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Imperial college: from biochemistry to medicine

I would like to know how hard it is to move from biochem to medicine after the first year of undergrad and whether it is better to finish 3 years of biochemistry and apply to the accelerated program for medicine (grad medicine, generally 4 years). I am aware the latter is not offered by Imperial so the application would be for another university. Thank you in advance for your help!
Reply 1
Given the completely different admissions processes it would not be possible to switch from biochem to medicine.
If you want to do medicine, apply as soon as possible and do not apply for biochemistry just to get into medicine later. Graduate entry medicine is much more competitive to get into, and I don't think student finance or the NHS bursary will fully cover you for the course either.
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Original post by Sinnoh
Given the completely different admissions processes it would not be possible to switch from biochem to medicine.
If you want to do medicine, apply as soon as possible and do not apply for biochemistry just to get into medicine later. Graduate entry medicine is much more competitive to get into, and I don't think student finance or the NHS bursary will fully cover you for the course either.

Thank you for your response. My daughter did not apply to medicine because she does not hold a British passport and we were made aware that only about 10% of places were available to non-Brits. We thought it would be easier to apply from inside but, as you said, it does not seem so. My daughter has been accepted at Galway and Navarra for medicine and she aims to do an Md-PhD but she would have preferred Imperial. However, given how hard it seems to be, especially for non-Brits, she might start medicine in Ireland or Spain, I guess. Any views welcome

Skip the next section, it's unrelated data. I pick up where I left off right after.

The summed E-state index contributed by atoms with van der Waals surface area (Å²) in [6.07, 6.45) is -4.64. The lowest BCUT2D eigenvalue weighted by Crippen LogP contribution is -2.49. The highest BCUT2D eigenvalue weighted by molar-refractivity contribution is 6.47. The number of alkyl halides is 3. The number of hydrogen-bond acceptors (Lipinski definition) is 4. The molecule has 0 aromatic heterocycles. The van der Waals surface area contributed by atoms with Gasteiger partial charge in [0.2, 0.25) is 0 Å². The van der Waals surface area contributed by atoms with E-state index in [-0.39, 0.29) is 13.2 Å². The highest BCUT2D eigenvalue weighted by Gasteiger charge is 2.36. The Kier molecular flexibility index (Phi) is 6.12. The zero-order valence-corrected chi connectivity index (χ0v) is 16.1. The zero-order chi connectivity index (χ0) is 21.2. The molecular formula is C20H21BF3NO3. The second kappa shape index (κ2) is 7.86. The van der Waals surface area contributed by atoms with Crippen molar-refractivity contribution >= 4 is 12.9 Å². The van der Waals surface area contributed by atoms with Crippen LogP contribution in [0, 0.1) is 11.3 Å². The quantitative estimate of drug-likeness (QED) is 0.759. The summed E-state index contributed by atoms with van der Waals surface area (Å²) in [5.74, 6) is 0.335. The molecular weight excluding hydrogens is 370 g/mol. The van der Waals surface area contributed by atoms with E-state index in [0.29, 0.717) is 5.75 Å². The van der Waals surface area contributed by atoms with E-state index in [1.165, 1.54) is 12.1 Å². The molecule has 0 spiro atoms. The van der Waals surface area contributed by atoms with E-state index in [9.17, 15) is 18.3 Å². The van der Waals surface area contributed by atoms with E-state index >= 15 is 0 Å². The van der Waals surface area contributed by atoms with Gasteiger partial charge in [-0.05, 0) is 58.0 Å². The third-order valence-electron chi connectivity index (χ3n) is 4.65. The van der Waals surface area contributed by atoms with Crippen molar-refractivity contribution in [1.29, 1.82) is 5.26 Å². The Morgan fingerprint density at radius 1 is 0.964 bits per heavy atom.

Original post by aligarciaherrero
I would like to know how hard it is to move from biochem to medicine after the first year of undergrad and whether it is better to finish 3 years of biochemistry and apply to the accelerated program for medicine (grad medicine, generally 4 years). I am aware the latter is not offered by Imperial so the application would be for another university. Thank you in advance for your help!

Unfortunately, Imperial does not do biomed transfers for medicine. Graduate entry medicine is even more competitive than standard entry medicine as the international quota still applies.

Original post by aligarciaherrero
Thank you for your response. My daughter did not apply to medicine because she does not hold a British passport and we were made aware that only about 10% of places were available to non-Brits. We thought it would be easier to apply from inside but, as you said, it does not seem so. My daughter has been accepted at Galway and Navarra for medicine and she aims to do an Md-PhD but she would have preferred Imperial. However, given how hard it seems to be, especially for non-Brits, she might start medicine in Ireland or Spain, I guess. Any views welcome

Has your daughter considered taking a gap year. Medicine being more competitive for international students doesn't mean that she wouldn't get an offer. She'll never know if she would get an offer for medicine in the UK if she never applied. Also, the degree obtained for graduate entry medicine in the UK is the same MBBS/MBchB as standard undergraduate entry.
Original post by hungrysalamander
Unfortunately, Imperial does not do biomed transfers for medicine. Graduate entry medicine is even more competitive than standard entry medicine as the international quota still applies.